A local abortion business in northern Virginia was flooded after Hurricane Sandy wreaked havoc on the United States earlier this week. While relief organizations work overtime to provide food, water and shelter to homeless victims, one abortion business threw down towels on the floor and kept right on doing abortions.
Just five hours after entering the dilapidated facility, abortion clinic workers performed their first abortion. Incredibly, almost every staff member managed to make it to the abortion center and half of the women who had scheduled abortions had their babies aborted on Monday and Tuesday, the two worst days of the storm.
Here’s the incredulous story from a web site that brags about how the abortion clinic managed to stay open despite the hurricane:
“So we got in around 5:30 a.m., there is two inches of water in the surgery room, water on the carpets, two offices totally soaked, water leaking in from our large windows…we put out hundreds of towels and started mopping up… we started seeing patients at ten a.m.”
Rose Codding, director of Falls Church Healthcare Center, a Virginia clinic that provides abortions and other reproductive health care services, is calmly telling me about her and her staff’s response in the immediate aftermath of Hurricane Sandy. These efforts were successful—the clinic did not close at all, a tribute both to very careful planning and to the extraordinary dedication of those who work in the abortion field.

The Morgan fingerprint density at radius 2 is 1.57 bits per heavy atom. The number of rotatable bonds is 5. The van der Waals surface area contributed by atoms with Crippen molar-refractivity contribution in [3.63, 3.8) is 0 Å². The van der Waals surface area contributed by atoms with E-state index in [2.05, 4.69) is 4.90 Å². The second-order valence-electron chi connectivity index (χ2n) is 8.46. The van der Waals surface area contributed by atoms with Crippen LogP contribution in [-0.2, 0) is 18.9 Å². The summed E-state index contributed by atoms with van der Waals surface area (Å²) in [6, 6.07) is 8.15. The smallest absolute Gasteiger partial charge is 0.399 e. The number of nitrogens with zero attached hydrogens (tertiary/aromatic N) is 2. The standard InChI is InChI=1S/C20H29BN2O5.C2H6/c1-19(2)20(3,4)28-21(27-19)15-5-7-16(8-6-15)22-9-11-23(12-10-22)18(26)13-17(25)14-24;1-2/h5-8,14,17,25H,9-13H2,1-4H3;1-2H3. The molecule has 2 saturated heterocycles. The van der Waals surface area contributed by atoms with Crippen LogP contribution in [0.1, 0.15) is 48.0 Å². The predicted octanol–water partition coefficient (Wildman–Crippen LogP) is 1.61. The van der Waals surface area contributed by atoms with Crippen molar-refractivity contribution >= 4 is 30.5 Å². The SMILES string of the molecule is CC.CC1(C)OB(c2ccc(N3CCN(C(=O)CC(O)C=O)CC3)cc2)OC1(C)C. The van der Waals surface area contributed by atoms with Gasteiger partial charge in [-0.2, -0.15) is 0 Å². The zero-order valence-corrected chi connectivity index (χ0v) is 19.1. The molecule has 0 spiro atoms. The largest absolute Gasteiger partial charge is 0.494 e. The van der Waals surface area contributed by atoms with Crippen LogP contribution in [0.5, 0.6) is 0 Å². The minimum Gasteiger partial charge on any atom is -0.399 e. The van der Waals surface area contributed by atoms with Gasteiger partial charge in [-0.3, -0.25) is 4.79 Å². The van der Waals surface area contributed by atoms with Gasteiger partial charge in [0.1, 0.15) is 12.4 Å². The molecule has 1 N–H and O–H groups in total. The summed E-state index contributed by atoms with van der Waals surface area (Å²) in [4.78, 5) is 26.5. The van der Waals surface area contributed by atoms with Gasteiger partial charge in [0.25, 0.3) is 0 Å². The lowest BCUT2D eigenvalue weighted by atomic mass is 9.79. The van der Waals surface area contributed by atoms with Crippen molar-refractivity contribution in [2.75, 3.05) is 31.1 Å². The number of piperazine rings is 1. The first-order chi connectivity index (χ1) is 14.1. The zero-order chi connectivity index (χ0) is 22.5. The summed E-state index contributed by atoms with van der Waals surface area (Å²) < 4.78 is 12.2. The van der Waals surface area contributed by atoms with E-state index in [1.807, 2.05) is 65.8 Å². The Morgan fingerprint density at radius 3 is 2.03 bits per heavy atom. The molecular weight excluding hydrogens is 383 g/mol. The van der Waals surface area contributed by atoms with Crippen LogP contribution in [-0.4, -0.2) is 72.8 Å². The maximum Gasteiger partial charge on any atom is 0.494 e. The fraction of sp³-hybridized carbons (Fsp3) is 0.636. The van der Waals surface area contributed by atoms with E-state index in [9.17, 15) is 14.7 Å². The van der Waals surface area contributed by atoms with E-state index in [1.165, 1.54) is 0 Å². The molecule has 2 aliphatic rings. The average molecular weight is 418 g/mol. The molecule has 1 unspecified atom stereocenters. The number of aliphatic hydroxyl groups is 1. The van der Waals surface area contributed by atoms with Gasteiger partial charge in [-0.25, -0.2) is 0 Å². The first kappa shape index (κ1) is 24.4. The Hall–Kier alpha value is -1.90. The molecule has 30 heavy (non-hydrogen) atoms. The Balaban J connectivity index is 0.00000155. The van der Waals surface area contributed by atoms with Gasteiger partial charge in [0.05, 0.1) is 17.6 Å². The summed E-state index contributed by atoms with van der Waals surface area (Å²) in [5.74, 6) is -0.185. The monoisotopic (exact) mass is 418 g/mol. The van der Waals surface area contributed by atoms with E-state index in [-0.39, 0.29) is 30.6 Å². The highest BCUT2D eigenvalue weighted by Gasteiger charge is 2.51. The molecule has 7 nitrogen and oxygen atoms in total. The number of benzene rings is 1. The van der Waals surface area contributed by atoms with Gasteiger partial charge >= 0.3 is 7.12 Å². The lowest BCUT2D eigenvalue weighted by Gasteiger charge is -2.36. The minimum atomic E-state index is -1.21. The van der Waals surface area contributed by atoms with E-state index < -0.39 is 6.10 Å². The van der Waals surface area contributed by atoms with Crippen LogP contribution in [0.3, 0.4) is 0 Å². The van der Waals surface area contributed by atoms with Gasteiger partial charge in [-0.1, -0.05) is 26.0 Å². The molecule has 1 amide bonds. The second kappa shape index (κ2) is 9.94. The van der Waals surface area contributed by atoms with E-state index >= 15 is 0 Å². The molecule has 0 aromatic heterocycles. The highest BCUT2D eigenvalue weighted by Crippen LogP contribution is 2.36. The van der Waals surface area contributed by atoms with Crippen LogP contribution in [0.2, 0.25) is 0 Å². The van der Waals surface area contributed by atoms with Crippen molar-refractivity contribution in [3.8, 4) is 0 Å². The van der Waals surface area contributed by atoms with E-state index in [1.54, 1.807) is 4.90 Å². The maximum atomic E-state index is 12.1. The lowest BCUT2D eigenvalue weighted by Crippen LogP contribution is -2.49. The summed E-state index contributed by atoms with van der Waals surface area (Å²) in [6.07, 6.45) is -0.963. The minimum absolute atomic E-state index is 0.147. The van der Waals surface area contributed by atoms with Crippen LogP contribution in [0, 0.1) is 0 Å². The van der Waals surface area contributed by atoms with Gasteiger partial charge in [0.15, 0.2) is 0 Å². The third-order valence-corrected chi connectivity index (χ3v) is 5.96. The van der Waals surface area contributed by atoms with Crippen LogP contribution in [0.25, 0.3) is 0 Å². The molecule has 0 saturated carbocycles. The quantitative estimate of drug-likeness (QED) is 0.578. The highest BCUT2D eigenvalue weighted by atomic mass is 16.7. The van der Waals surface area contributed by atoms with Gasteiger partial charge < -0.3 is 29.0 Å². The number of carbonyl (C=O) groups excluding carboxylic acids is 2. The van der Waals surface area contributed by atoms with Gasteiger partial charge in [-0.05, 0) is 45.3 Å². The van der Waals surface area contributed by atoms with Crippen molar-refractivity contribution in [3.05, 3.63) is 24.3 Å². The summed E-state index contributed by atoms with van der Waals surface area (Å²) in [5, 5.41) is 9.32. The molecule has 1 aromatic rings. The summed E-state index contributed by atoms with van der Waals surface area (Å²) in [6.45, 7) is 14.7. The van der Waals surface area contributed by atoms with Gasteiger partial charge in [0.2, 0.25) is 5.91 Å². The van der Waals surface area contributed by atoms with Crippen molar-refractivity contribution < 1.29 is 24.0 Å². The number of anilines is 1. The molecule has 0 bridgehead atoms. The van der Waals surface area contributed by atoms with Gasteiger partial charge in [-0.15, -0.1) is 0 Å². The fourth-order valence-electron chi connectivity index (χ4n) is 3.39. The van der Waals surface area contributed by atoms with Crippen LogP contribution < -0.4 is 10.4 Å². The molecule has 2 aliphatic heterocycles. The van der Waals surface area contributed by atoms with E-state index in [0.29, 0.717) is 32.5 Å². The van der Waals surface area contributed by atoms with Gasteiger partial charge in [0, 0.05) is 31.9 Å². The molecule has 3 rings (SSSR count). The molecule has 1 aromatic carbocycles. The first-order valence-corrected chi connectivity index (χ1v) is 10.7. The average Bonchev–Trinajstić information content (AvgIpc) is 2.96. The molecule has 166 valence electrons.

FCHC was able to see patients on both Monday and Tuesday, the days of the greatest disruption by Sandy in Virginia. Of her staff of 11, all but two were able to make it to the clinic on those days, despite quite challenging driving conditions. And half of that day’s patients were able to reach the clinic as well on Monday and somewhat more on Tuesday. (Those unable to keep their appointments were mainly women who depended on public transportation, which was suspended).
Patients, according to Codding, were surprised and grateful that the clinic was opened. Ironically, the storm in one sense provided a benefit to the clinic’s patients—given that most workplaces were shut down, these women did not have to take time off from work. The only disgruntled patients were those scheduled for Tuesday abortions who had to make their way to the clinic on Monday for their sonograms, mandated by the state to take place at least 24 hours in advance of their procedure. “I can’t believe I had to drive through the rain just for this!” was a not uncommon refrain.
It has finally stopped raining in Virginia, and while things are getting somewhat easier, they are still not back to normal. Codding, for example, has been dealing with the aftermath of soaked carpets and the need to eliminate mold, which can cause a special risk to staff and patients with asthma. And of course, she and her staff, who heroically rose to the occasion for several days running and had to add heavy-duty cleanup to their already crowded work lives, are tired.
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The willingness of Rose Codding and the staff of FCHC to go to such lengths to keep open in the face of natural disasters mirrors other stories I have heard over the years—stories which speak both to women’s determination to get their abortions, no matter what, and the abortion-providing community’s attempt to accommodate these women.